Hidden Lake Trail
We love to hike the Hidden Lake Trail. This is true North Cascades beauty, with wildflowers, rocky spires, an alpine lake and an historic lookout awaiting hikers on the Hidden Lake Trail. Enjoy countless Cascade views as you hike this tough trail.
From Marblemount, drive the Cascade River Road for 9.8 miles to the junction with FS 1540, signed for Hidden Lake Trail. Drive the steep, rocky road 4.5 miles to the road end trailhead. No pass required.
|When to do|
July to October
Yes, at Hidden Lake and lookout
Out and back
Hidden Lake Trail has become an explosively popular hike in recent years. Because its deep blue lake and ominously perched lookout are more photogenic than most, photo features – from social media to magazines – have skyrocketed. Don’t come to Hidden Lake seeking to escape the crowds. A weekday hike is most rewarding, especially during fall once summer crowds have thinned.
The first mile climbs steadily through silver fir forest. Several creeks cross the path. Views open up after the one-mile mark, where you’re greeted by summer wildflowers or autumn foliage. Climb beneath peaks through the Sibley Creek valley, turning around for views to Mount Baker, the Twin Sisters, and Sauk Mountain.
At around 2.4 miles the grade tapers off as views continue to improve. Blueberries are notoriously irresistible through this section, so take time to indulge. At 3.1 miles the grade picks up again as the trail turns towards the lookout. Beyond this point, the trail can be tricky to navigate if there’s any snow left on the ground. Know your limits, and don’t continue if the conditions are dangerous.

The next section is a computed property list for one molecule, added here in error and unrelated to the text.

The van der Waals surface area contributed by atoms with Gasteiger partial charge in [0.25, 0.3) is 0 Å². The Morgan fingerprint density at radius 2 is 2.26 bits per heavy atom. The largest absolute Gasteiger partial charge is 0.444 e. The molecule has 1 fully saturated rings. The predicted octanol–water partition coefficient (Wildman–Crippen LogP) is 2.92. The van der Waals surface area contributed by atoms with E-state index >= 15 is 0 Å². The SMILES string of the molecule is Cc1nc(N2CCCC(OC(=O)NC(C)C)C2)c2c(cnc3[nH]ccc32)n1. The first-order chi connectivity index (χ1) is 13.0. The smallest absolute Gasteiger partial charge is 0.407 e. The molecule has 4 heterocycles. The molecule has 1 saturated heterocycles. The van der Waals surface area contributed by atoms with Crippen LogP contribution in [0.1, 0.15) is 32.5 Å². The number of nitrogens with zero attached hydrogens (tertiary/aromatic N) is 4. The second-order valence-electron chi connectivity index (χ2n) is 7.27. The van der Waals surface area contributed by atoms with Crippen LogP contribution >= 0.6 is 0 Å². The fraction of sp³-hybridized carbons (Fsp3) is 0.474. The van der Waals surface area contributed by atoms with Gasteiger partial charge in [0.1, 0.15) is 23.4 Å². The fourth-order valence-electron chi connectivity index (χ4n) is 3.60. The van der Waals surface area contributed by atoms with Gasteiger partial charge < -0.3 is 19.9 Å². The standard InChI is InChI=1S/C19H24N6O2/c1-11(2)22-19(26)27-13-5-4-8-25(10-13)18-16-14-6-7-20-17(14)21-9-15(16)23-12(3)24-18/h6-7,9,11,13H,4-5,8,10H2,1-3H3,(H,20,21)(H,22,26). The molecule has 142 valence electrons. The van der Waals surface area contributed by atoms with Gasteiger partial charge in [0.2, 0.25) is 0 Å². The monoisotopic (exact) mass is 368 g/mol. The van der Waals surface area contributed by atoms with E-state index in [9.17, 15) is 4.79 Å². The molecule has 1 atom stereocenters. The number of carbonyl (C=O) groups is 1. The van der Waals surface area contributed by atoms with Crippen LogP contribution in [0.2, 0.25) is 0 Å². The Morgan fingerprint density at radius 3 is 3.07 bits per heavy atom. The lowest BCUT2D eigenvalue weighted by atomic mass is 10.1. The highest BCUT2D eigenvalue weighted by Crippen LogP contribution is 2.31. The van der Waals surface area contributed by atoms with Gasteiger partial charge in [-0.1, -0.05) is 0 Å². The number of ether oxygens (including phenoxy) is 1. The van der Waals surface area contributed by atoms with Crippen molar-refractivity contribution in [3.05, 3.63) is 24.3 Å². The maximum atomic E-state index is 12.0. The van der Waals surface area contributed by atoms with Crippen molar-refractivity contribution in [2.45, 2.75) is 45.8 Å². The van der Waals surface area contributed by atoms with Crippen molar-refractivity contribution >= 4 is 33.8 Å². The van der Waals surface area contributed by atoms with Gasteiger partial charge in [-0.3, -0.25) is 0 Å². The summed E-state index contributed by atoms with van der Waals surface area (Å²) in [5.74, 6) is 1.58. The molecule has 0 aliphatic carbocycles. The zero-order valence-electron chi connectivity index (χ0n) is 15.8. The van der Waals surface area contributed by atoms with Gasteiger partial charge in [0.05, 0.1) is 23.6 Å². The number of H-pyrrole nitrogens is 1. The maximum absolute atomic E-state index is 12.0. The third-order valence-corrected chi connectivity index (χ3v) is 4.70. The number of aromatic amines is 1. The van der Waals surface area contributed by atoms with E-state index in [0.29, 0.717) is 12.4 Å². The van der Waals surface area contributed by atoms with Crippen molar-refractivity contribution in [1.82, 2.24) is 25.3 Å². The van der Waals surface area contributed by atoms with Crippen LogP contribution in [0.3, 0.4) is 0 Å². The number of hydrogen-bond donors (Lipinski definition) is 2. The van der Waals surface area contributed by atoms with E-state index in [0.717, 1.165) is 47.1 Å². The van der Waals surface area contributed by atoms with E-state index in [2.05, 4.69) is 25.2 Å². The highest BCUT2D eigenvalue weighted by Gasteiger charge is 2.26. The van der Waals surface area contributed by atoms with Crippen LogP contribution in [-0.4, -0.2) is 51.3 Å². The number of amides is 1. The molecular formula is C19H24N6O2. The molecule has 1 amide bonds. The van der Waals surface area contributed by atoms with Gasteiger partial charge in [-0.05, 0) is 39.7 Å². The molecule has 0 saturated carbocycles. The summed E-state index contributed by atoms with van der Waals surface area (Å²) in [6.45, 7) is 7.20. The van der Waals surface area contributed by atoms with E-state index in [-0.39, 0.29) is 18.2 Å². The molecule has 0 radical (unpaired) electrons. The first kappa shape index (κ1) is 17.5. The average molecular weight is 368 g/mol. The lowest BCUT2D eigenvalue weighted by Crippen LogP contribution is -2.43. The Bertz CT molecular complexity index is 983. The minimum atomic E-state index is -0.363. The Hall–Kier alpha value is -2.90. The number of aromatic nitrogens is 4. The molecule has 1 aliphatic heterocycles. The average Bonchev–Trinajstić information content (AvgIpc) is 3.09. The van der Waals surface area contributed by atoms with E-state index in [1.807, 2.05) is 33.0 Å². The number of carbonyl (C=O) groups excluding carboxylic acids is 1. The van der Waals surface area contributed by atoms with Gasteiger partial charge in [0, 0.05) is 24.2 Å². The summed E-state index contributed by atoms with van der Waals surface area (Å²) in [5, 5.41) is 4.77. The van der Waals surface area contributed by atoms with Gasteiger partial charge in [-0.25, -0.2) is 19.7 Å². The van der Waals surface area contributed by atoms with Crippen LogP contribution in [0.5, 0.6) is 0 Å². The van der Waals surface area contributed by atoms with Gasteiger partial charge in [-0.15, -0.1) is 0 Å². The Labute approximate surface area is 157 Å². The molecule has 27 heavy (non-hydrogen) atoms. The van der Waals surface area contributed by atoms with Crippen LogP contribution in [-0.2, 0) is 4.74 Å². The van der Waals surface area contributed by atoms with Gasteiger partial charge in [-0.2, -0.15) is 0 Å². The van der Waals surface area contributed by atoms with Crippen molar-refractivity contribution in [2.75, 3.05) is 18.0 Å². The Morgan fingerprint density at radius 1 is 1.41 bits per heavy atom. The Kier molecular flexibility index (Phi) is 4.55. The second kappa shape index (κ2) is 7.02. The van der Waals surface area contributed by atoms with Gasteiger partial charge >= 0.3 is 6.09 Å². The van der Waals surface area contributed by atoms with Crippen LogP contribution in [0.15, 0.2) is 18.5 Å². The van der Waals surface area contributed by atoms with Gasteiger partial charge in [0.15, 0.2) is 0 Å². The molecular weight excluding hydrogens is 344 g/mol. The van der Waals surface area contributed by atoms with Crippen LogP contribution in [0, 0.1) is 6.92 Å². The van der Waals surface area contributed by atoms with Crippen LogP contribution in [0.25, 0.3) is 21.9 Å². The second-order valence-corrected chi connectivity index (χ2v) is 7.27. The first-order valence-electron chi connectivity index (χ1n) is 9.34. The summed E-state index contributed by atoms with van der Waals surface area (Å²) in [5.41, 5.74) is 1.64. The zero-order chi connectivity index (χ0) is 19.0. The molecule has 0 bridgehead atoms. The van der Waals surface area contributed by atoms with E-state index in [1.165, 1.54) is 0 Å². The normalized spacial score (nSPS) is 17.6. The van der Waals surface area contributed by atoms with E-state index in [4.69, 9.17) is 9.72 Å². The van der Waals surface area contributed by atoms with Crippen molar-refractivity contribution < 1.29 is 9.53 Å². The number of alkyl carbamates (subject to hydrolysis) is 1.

Peer up at the lookout as you hike steadily towards it. Spires reach skyward like wicked witch fingers. “As you near the saddle, the trail is easily lost in rocky slopes and lingering snowfields”, warns the National Park Service. They aren’t kidding. It’s easy to lose the trail here, so pay attention to the rock cairns leading the way. Reach a saddle and enter the National Park at 4 miles, with commanding views over Hidden Lake.
Many hikers will be content turning around here for an 8-mile roundtrip hike. For those who can’t resist, the saddle presents two additional options. You can scramble a steep half-mile down boulders to the lake, or scramble a steep half-mile up a rocky, narrow path to the lookout. Again, know your limits – safety is more important that getting the perfect ‘gram shot.
Return the way you came. You just knocked off one of the best hiking trails in the Pacific Northwest!
Hikers can stay overnight in the lookout on a first come, first served basis.
A backcountry permit is required to camp overnight in North Cascades National Park and can be obtained at the Wilderness Information Center in Marblemount.
Snow lingers into late summer along this trail. An ice axe, climbing skills, and route finding are needed to reach the lookout in early season.
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